A model of capacity building assistance (cba)


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Lessons Learned Building the Capacity of Community Based Organizations and Health Departments implementing HIV interventions for Black Communities

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  • The African American Capacity Building Initiative (AACBI) is proud to be a program of the Harm Reduction Coalition, founded in 1994 to work with individuals and communities at risk for HIV infection due to drug use and high-risk sexual behaviors. Because injection and other drug users in the African American community are at significant risk of HIV infection and transmission, the Harm Reduction Coalition saw the need to work with those groups that were already working to provide HIV prevention interventions to African Americans and to aid them in their work, while offering its specific expertise in how to best incorporate the principles of health and safety promotion for drug users. The harm reduction movement started decades ago in Western Europe and was introduced to the US in the late 1970s/early 1980s when the HIV epidemic began to spread like wildfire, especially among IDUs. Current & former drug users started HRC to promote the health & human rights of drug users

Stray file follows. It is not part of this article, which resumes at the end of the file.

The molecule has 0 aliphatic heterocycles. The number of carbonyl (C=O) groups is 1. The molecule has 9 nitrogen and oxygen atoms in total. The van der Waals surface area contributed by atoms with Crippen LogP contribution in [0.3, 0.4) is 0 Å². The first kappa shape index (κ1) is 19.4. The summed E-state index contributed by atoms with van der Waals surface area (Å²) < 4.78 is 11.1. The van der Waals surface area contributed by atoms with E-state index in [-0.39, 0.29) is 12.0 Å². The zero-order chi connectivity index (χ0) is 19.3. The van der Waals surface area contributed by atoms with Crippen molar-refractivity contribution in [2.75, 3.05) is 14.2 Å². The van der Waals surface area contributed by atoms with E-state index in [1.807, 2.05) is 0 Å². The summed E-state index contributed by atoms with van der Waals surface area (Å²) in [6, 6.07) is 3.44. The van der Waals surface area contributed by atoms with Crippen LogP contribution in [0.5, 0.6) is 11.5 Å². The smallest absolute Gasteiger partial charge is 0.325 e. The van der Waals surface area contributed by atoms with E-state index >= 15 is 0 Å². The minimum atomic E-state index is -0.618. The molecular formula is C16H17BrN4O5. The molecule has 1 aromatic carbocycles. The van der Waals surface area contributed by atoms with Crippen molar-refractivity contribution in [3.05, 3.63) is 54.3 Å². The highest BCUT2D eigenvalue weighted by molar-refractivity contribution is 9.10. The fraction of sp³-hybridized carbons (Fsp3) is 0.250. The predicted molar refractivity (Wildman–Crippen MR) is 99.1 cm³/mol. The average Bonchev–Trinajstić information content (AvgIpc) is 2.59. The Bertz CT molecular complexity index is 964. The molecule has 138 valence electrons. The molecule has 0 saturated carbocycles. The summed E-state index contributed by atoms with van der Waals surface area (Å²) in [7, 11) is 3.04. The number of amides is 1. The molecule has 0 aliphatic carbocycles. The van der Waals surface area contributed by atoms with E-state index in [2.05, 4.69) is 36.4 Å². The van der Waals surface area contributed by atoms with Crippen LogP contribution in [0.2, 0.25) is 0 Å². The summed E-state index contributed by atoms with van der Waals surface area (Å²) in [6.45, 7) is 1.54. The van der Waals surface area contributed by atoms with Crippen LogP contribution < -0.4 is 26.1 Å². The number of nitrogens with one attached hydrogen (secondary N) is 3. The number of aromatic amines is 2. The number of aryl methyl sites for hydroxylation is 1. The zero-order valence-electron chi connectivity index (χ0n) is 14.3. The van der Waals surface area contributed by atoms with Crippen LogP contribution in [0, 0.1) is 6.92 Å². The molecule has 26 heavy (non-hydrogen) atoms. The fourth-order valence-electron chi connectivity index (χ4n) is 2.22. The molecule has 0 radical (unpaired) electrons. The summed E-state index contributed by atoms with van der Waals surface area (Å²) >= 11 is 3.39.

• HRC’s HIV Prevention Capacity Building Initiative is a CDC-funded project Our funding period is September 1, 2009 to March 31, 2014